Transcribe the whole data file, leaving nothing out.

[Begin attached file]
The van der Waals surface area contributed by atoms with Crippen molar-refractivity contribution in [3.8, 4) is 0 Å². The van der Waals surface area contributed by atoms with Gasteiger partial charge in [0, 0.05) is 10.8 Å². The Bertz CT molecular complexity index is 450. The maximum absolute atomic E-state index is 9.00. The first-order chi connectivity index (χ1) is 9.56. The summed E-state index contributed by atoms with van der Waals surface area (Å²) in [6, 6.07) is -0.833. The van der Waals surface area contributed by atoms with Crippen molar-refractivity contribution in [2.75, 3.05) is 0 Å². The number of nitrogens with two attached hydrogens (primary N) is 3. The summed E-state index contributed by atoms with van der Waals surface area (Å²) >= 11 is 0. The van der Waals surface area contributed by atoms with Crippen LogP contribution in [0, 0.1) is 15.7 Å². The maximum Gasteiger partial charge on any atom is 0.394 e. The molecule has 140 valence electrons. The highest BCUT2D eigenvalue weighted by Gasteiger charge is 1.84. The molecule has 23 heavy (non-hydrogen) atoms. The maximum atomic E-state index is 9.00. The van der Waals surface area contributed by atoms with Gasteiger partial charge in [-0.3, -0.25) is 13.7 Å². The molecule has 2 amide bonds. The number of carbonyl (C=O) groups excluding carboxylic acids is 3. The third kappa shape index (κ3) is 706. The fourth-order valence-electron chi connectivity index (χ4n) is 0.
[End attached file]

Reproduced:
The van der Waals surface area contributed by atoms with Crippen molar-refractivity contribution in [3.8, 4) is 0 Å². The van der Waals surface area contributed by atoms with Gasteiger partial charge in [0, 0.05) is 10.8 Å². The Bertz CT molecular complexity index is 450. The maximum absolute atomic E-state index is 9.00. The first-order chi connectivity index (χ1) is 9.56. The summed E-state index contributed by atoms with van der Waals surface area (Å²) in [6, 6.07) is -0.833. The van der Waals surface area contributed by atoms with Crippen molar-refractivity contribution in [2.75, 3.05) is 0 Å². The number of nitrogens with two attached hydrogens (primary N) is 3. The summed E-state index contributed by atoms with van der Waals surface area (Å²) >= 11 is 0. The van der Waals surface area contributed by atoms with Crippen LogP contribution in [0, 0.1) is 15.7 Å². The maximum Gasteiger partial charge on any atom is 0.394 e. The molecule has 140 valence electrons. The highest BCUT2D eigenvalue weighted by Gasteiger charge is 1.84. The molecule has 23 heavy (non-hydrogen) atoms. The maximum atomic E-state index is 9.00. The van der Waals surface area contributed by atoms with Gasteiger partial charge in [-0.3, -0.25) is 13.7 Å². The molecule has 2 amide bonds. The number of carbonyl (C=O) groups excluding carboxylic acids is 3. The third kappa shape index (κ3) is 706. The fourth-order valence-electron chi connectivity index (χ4n) is 0.